He liked it and had convinced himself he had told us how to do it
There is no trace that we have worked on this project.

In other words, he adopted one of your original options, but was too thick to know it. :eek:

Perhaps some percussive maintenance with the bat may increase his IQ.

Nintembo
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Nintembo wrote:

Secondly, and point in question: the footage I now have has black bars top and bottom, and at both sides. The bars top and bottom I can eliminate by fitting the clip to frame. However I'd love to use the above effect to fill out the sides. Does anybody know whether this effect lives within the CS5 base programme? I've tried searching the programme / internet but I couldn't find it.

Nin

Thanks for conversion advise.

Does anybody know the answer to the above?

Nintembo
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harlequin wrote:
I would convert the footage to pal dv avi , and add to timeline , at which point all footage will be same resolution and framerate.

Rather than look into getting a dedicated video converter, do you think it would be a good idea to open up a new project, NTSC, 4:3 (which is what the disc is) and put all of the footage on the timeline.

From there export as PAL, DV, 4:3, 25fps, making the video source something which would then fit in the existing (good) project sequence?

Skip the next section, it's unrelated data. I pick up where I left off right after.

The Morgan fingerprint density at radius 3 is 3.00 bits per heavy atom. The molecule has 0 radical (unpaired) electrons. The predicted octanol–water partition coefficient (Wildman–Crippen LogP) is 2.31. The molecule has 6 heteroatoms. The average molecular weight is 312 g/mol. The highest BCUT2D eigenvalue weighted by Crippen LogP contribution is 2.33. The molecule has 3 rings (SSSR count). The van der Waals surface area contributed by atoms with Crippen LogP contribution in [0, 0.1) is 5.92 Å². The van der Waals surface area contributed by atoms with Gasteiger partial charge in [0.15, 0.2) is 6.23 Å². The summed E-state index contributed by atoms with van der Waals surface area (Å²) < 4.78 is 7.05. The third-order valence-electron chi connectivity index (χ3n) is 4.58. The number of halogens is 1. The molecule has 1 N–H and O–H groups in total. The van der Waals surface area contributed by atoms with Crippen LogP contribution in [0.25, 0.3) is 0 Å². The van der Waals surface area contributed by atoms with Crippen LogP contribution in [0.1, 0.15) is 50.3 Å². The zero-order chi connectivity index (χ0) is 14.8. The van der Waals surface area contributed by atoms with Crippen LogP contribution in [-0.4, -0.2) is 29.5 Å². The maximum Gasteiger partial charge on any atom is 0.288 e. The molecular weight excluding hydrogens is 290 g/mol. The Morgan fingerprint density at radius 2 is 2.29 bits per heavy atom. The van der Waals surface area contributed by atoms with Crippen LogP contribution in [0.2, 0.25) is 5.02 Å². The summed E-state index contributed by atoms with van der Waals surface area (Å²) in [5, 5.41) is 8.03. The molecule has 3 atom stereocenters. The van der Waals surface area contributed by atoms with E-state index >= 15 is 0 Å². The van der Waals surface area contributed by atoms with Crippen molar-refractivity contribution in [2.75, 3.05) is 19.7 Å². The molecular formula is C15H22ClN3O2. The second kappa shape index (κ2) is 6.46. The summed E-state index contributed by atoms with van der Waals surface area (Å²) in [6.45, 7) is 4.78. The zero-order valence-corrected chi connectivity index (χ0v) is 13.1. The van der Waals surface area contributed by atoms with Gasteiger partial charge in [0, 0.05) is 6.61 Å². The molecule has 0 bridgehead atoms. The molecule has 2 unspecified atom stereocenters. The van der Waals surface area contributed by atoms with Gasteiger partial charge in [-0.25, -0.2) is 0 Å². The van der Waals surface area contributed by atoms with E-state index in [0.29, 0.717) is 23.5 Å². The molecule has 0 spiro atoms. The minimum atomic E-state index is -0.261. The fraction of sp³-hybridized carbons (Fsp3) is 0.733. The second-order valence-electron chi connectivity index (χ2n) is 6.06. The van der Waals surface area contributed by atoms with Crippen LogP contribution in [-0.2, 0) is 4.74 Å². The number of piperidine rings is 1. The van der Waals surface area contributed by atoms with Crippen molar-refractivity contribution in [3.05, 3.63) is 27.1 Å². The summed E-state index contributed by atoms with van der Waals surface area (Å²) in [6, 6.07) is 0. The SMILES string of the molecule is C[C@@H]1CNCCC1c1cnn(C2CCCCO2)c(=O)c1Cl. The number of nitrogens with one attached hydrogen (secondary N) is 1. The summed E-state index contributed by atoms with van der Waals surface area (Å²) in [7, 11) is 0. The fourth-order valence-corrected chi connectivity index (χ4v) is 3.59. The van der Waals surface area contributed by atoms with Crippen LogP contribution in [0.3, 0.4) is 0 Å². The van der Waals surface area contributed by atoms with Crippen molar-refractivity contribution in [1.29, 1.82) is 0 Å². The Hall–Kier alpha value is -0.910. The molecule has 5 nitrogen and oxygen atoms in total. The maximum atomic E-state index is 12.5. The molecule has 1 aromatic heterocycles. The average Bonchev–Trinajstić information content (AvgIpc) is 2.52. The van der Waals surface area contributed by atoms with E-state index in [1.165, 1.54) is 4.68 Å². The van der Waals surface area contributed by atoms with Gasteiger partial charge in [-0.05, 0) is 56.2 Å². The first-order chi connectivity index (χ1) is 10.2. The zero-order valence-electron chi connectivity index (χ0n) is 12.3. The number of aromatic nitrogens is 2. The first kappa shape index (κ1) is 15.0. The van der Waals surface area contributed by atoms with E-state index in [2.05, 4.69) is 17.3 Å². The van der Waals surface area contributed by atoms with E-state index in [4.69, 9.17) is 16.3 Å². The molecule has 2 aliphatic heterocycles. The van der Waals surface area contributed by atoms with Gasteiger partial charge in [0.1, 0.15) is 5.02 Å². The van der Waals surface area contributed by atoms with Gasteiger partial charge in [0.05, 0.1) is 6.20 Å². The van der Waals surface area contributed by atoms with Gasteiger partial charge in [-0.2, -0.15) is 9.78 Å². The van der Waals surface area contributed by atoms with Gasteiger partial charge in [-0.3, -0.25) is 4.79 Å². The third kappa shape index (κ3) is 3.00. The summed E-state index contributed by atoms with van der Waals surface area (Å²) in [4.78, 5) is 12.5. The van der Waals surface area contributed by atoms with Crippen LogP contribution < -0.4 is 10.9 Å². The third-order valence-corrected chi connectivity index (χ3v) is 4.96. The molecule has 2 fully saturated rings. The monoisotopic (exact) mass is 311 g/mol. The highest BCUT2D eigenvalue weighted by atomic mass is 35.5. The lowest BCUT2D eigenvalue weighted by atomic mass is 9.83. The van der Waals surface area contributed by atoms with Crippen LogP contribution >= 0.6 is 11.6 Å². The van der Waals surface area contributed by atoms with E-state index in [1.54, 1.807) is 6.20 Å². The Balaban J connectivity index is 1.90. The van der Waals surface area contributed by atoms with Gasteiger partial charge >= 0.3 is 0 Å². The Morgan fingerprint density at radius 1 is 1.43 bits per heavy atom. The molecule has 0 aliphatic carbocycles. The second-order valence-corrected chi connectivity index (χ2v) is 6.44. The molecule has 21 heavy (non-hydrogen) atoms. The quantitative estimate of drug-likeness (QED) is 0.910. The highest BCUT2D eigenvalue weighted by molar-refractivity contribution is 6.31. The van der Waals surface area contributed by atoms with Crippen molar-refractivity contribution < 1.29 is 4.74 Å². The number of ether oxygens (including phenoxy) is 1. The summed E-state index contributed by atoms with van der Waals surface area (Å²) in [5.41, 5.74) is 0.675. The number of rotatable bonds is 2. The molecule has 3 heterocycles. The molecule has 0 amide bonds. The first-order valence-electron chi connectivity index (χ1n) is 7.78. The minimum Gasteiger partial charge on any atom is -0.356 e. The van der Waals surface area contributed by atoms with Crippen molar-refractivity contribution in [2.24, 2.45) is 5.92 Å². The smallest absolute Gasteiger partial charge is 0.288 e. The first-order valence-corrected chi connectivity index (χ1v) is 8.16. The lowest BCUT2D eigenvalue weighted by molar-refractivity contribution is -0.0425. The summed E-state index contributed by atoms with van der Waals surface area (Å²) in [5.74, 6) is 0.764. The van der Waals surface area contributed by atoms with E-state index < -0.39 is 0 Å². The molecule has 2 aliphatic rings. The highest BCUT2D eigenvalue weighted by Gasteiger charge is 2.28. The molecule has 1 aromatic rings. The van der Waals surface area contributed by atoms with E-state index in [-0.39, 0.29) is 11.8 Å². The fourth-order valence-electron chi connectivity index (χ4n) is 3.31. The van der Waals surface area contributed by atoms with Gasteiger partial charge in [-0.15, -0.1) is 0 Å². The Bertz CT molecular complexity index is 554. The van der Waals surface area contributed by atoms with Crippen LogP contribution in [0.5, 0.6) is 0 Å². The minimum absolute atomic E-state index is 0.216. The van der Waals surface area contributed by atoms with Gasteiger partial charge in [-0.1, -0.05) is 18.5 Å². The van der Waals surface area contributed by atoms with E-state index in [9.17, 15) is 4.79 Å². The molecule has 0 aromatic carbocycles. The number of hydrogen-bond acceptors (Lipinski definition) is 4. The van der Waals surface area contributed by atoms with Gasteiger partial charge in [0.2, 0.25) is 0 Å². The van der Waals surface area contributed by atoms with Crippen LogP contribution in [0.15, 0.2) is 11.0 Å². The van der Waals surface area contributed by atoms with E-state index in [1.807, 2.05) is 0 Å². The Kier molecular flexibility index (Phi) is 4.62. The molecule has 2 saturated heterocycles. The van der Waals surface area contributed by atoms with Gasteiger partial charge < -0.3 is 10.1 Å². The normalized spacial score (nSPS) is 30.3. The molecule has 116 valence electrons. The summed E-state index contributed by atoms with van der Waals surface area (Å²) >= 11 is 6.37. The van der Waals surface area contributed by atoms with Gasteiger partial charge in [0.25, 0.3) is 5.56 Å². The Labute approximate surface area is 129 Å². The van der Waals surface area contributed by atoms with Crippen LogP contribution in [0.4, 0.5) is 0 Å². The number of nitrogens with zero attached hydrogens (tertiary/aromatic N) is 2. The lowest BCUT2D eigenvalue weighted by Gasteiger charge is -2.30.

Ben Longden
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Vegas is format agnostic, even handling NTSC and PAL vision on the same project.

Works for me.

harlequin
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Ben Longden wrote:
Vegas is format agnostic, even handling NTSC and PAL vision on the same project.

Works for me.

But Nintembo is using ADOBE PREMIERE

Gary MacKenzie

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Nintembo
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The sides have now been blurred, and I think the 4:3 footage now looks lovely in the 16:9 timeline...

Just need to work out this file conversion issue now and I'll gain some serious headway.

Nintembo
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Nintembo wrote:
Rather than look into getting a dedicated video converter, do you think it would be a good idea to open up a new project, NTSC, 4:3 (which is what the disc is) and put all of the footage on the timeline.

From there export as PAL, DV, 4:3, 25fps, making the video source something which would then fit in the existing (good) project sequence?